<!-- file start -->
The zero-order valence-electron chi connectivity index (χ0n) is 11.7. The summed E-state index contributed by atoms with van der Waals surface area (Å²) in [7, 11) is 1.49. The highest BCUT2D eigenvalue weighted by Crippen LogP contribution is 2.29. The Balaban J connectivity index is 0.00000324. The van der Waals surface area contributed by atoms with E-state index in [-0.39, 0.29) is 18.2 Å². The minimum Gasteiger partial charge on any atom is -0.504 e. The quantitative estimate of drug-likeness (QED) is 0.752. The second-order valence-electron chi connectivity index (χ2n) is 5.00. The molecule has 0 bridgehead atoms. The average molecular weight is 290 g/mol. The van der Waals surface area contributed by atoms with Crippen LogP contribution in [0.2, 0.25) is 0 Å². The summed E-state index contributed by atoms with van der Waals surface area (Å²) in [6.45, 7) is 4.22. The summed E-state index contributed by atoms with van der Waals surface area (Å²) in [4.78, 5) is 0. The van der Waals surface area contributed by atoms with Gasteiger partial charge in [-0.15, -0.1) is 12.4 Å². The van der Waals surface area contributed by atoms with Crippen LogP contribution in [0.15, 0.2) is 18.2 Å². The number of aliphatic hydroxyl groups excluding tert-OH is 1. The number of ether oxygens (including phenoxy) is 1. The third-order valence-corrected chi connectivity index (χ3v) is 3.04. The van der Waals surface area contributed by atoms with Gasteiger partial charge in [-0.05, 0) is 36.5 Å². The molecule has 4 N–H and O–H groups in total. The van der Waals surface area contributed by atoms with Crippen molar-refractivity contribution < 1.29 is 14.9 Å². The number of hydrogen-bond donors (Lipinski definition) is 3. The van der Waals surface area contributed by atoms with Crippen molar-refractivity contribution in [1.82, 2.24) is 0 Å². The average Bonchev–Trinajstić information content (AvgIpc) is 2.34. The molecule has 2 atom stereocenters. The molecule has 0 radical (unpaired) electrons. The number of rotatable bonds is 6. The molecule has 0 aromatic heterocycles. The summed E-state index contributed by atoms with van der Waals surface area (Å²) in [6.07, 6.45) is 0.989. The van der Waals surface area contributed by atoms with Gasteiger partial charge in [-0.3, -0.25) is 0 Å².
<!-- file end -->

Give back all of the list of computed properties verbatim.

The zero-order valence-electron chi connectivity index (χ0n) is 11.7. The summed E-state index contributed by atoms with van der Waals surface area (Å²) in [7, 11) is 1.49. The highest BCUT2D eigenvalue weighted by Crippen LogP contribution is 2.29. The Balaban J connectivity index is 0.00000324. The van der Waals surface area contributed by atoms with E-state index in [-0.39, 0.29) is 18.2 Å². The minimum Gasteiger partial charge on any atom is -0.504 e. The quantitative estimate of drug-likeness (QED) is 0.752. The second-order valence-electron chi connectivity index (χ2n) is 5.00. The molecule has 0 bridgehead atoms. The average molecular weight is 290 g/mol. The van der Waals surface area contributed by atoms with Crippen LogP contribution in [0.2, 0.25) is 0 Å². The summed E-state index contributed by atoms with van der Waals surface area (Å²) in [6.45, 7) is 4.22. The summed E-state index contributed by atoms with van der Waals surface area (Å²) in [4.78, 5) is 0. The van der Waals surface area contributed by atoms with Gasteiger partial charge in [-0.15, -0.1) is 12.4 Å². The van der Waals surface area contributed by atoms with Crippen LogP contribution in [0.15, 0.2) is 18.2 Å². The number of aliphatic hydroxyl groups excluding tert-OH is 1. The number of ether oxygens (including phenoxy) is 1. The third-order valence-corrected chi connectivity index (χ3v) is 3.04. The van der Waals surface area contributed by atoms with Gasteiger partial charge in [-0.05, 0) is 36.5 Å². The molecule has 4 N–H and O–H groups in total. The van der Waals surface area contributed by atoms with Crippen molar-refractivity contribution < 1.29 is 14.9 Å². The number of hydrogen-bond donors (Lipinski definition) is 3. The van der Waals surface area contributed by atoms with Crippen molar-refractivity contribution in [1.82, 2.24) is 0 Å². The average Bonchev–Trinajstić information content (AvgIpc) is 2.34. The molecule has 2 atom stereocenters. The molecule has 0 radical (unpaired) electrons. The number of rotatable bonds is 6. The molecule has 0 aromatic heterocycles. The summed E-state index contributed by atoms with van der Waals surface area (Å²) in [6.07, 6.45) is 0.989. The van der Waals surface area contributed by atoms with Gasteiger partial charge in [-0.3, -0.25) is 0 Å².